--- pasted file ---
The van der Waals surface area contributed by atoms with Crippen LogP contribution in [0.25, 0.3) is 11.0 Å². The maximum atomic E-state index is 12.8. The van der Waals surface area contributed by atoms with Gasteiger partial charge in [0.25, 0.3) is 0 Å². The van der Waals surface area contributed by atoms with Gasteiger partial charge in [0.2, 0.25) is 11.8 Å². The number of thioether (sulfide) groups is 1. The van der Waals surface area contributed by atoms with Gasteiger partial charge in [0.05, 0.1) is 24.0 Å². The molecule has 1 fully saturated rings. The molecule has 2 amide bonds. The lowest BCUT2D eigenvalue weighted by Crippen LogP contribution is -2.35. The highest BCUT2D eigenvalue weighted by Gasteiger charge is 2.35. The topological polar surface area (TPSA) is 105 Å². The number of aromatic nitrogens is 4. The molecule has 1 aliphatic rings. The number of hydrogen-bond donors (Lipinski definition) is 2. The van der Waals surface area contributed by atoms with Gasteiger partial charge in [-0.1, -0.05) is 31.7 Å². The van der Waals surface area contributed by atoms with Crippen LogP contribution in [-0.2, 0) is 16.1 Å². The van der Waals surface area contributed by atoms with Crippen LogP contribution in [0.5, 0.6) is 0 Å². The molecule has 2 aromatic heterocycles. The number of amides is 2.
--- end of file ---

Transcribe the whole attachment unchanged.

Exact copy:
The van der Waals surface area contributed by atoms with Crippen LogP contribution in [0.25, 0.3) is 11.0 Å². The maximum atomic E-state index is 12.8. The van der Waals surface area contributed by atoms with Gasteiger partial charge in [0.25, 0.3) is 0 Å². The van der Waals surface area contributed by atoms with Gasteiger partial charge in [0.2, 0.25) is 11.8 Å². The number of thioether (sulfide) groups is 1. The van der Waals surface area contributed by atoms with Gasteiger partial charge in [0.05, 0.1) is 24.0 Å². The molecule has 1 fully saturated rings. The molecule has 2 amide bonds. The lowest BCUT2D eigenvalue weighted by Crippen LogP contribution is -2.35. The highest BCUT2D eigenvalue weighted by Gasteiger charge is 2.35. The topological polar surface area (TPSA) is 105 Å². The number of aromatic nitrogens is 4. The molecule has 1 aliphatic rings. The number of hydrogen-bond donors (Lipinski definition) is 2. The van der Waals surface area contributed by atoms with Gasteiger partial charge in [-0.1, -0.05) is 31.7 Å². The van der Waals surface area contributed by atoms with Crippen LogP contribution in [-0.2, 0) is 16.1 Å². The van der Waals surface area contributed by atoms with Crippen LogP contribution in [0.5, 0.6) is 0 Å². The molecule has 2 aromatic heterocycles. The number of amides is 2.